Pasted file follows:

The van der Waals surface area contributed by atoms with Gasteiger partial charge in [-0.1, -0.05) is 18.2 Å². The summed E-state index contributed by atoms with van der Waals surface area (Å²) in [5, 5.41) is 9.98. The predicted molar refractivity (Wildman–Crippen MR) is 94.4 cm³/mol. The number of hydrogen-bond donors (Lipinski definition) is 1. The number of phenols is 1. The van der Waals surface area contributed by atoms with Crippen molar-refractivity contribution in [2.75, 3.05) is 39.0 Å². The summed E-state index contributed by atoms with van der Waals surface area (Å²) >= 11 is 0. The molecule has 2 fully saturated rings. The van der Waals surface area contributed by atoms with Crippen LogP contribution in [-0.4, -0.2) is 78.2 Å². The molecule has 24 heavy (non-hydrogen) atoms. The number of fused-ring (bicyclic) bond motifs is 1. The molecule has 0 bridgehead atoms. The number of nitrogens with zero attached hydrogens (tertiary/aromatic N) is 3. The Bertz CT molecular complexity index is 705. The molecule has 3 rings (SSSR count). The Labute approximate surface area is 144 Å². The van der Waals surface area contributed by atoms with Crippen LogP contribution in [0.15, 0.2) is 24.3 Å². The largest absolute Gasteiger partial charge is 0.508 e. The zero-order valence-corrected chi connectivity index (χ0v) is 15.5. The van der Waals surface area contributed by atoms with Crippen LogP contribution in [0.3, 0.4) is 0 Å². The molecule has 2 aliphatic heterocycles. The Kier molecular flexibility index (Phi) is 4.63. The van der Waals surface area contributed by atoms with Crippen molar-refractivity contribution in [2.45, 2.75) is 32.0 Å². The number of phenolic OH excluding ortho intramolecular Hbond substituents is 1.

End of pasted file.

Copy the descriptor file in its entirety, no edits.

The van der Waals surface area contributed by atoms with Gasteiger partial charge in [-0.1, -0.05) is 18.2 Å². The summed E-state index contributed by atoms with van der Waals surface area (Å²) in [5, 5.41) is 9.98. The predicted molar refractivity (Wildman–Crippen MR) is 94.4 cm³/mol. The number of hydrogen-bond donors (Lipinski definition) is 1. The number of phenols is 1. The van der Waals surface area contributed by atoms with Crippen molar-refractivity contribution in [2.75, 3.05) is 39.0 Å². The summed E-state index contributed by atoms with van der Waals surface area (Å²) >= 11 is 0. The molecule has 2 fully saturated rings. The van der Waals surface area contributed by atoms with Crippen LogP contribution in [-0.4, -0.2) is 78.2 Å². The molecule has 24 heavy (non-hydrogen) atoms. The number of fused-ring (bicyclic) bond motifs is 1. The molecule has 0 bridgehead atoms. The number of nitrogens with zero attached hydrogens (tertiary/aromatic N) is 3. The Bertz CT molecular complexity index is 705. The molecule has 3 rings (SSSR count). The Labute approximate surface area is 144 Å². The van der Waals surface area contributed by atoms with Crippen LogP contribution in [0.15, 0.2) is 24.3 Å². The largest absolute Gasteiger partial charge is 0.508 e. The zero-order valence-corrected chi connectivity index (χ0v) is 15.5. The van der Waals surface area contributed by atoms with Crippen LogP contribution in [0.3, 0.4) is 0 Å². The molecule has 2 aliphatic heterocycles. The Kier molecular flexibility index (Phi) is 4.63. The van der Waals surface area contributed by atoms with Crippen molar-refractivity contribution in [2.45, 2.75) is 32.0 Å². The number of phenolic OH excluding ortho intramolecular Hbond substituents is 1.